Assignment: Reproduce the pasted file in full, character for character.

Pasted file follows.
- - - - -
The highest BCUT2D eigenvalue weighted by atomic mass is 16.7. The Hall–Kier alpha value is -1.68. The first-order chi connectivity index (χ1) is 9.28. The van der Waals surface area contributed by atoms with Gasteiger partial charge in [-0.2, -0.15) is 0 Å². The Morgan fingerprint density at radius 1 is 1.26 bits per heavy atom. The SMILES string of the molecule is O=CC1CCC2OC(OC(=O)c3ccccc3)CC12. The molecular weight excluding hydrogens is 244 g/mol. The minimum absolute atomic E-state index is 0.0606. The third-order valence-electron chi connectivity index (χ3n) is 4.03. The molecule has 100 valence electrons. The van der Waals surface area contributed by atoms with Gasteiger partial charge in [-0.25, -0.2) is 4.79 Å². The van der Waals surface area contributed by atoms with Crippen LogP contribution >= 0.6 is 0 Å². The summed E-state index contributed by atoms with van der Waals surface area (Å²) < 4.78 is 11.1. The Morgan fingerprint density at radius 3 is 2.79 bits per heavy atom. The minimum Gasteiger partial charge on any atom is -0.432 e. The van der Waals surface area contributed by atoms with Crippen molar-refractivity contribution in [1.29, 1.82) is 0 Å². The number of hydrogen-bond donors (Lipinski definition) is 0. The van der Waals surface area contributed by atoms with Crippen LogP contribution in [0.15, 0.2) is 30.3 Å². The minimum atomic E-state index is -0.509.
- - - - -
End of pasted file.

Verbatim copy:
The highest BCUT2D eigenvalue weighted by atomic mass is 16.7. The Hall–Kier alpha value is -1.68. The first-order chi connectivity index (χ1) is 9.28. The van der Waals surface area contributed by atoms with Gasteiger partial charge in [-0.2, -0.15) is 0 Å². The Morgan fingerprint density at radius 1 is 1.26 bits per heavy atom. The SMILES string of the molecule is O=CC1CCC2OC(OC(=O)c3ccccc3)CC12. The molecular weight excluding hydrogens is 244 g/mol. The minimum absolute atomic E-state index is 0.0606. The third-order valence-electron chi connectivity index (χ3n) is 4.03. The molecule has 100 valence electrons. The van der Waals surface area contributed by atoms with Gasteiger partial charge in [-0.25, -0.2) is 4.79 Å². The van der Waals surface area contributed by atoms with Crippen LogP contribution >= 0.6 is 0 Å². The summed E-state index contributed by atoms with van der Waals surface area (Å²) < 4.78 is 11.1. The Morgan fingerprint density at radius 3 is 2.79 bits per heavy atom. The minimum Gasteiger partial charge on any atom is -0.432 e. The van der Waals surface area contributed by atoms with Crippen molar-refractivity contribution in [1.29, 1.82) is 0 Å². The number of hydrogen-bond donors (Lipinski definition) is 0. The van der Waals surface area contributed by atoms with Crippen LogP contribution in [0.15, 0.2) is 30.3 Å². The minimum atomic E-state index is -0.509.